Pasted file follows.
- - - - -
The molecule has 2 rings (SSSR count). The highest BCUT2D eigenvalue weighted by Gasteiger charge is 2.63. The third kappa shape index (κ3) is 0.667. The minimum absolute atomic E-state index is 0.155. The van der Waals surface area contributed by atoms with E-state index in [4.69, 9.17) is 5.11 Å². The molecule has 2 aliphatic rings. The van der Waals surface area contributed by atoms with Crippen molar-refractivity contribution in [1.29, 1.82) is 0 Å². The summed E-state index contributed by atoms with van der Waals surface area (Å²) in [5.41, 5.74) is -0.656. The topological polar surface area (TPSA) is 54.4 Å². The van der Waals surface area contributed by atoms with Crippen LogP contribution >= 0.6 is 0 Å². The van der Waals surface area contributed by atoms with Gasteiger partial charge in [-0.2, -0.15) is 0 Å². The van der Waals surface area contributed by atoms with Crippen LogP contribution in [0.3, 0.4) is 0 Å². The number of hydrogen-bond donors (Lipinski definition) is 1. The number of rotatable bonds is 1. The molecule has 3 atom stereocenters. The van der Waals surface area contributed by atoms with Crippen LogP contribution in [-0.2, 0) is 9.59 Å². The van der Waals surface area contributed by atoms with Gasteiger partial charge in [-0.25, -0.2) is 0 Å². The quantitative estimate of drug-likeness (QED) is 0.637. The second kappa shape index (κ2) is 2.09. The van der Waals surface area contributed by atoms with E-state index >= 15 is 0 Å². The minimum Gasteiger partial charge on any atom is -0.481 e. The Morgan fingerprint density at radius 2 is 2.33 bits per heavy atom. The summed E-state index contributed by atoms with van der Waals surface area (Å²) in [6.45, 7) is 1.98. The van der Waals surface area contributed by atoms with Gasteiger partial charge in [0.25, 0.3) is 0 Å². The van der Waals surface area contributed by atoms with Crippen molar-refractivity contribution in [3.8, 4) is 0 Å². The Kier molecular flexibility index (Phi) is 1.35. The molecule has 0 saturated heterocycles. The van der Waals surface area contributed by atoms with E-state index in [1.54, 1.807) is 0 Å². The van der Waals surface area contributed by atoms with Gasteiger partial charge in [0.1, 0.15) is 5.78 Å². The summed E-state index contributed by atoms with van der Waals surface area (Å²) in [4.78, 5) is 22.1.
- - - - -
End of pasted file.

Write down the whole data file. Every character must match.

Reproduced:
The molecule has 2 rings (SSSR count). The highest BCUT2D eigenvalue weighted by Gasteiger charge is 2.63. The third kappa shape index (κ3) is 0.667. The minimum absolute atomic E-state index is 0.155. The van der Waals surface area contributed by atoms with E-state index in [4.69, 9.17) is 5.11 Å². The molecule has 2 aliphatic rings. The van der Waals surface area contributed by atoms with Crippen molar-refractivity contribution in [1.29, 1.82) is 0 Å². The summed E-state index contributed by atoms with van der Waals surface area (Å²) in [5.41, 5.74) is -0.656. The topological polar surface area (TPSA) is 54.4 Å². The van der Waals surface area contributed by atoms with Crippen LogP contribution >= 0.6 is 0 Å². The van der Waals surface area contributed by atoms with Gasteiger partial charge in [-0.2, -0.15) is 0 Å². The van der Waals surface area contributed by atoms with Crippen LogP contribution in [0.3, 0.4) is 0 Å². The number of hydrogen-bond donors (Lipinski definition) is 1. The number of rotatable bonds is 1. The molecule has 3 atom stereocenters. The van der Waals surface area contributed by atoms with Crippen LogP contribution in [-0.2, 0) is 9.59 Å². The van der Waals surface area contributed by atoms with Gasteiger partial charge in [-0.25, -0.2) is 0 Å². The quantitative estimate of drug-likeness (QED) is 0.637. The second kappa shape index (κ2) is 2.09. The van der Waals surface area contributed by atoms with E-state index >= 15 is 0 Å². The minimum Gasteiger partial charge on any atom is -0.481 e. The Morgan fingerprint density at radius 2 is 2.33 bits per heavy atom. The summed E-state index contributed by atoms with van der Waals surface area (Å²) in [6.45, 7) is 1.98. The van der Waals surface area contributed by atoms with Gasteiger partial charge in [0.25, 0.3) is 0 Å². The van der Waals surface area contributed by atoms with Crippen molar-refractivity contribution in [3.8, 4) is 0 Å². The Kier molecular flexibility index (Phi) is 1.35. The molecule has 0 saturated heterocycles. The van der Waals surface area contributed by atoms with E-state index in [1.54, 1.807) is 0 Å². The van der Waals surface area contributed by atoms with Gasteiger partial charge in [0.1, 0.15) is 5.78 Å². The summed E-state index contributed by atoms with van der Waals surface area (Å²) in [4.78, 5) is 22.1.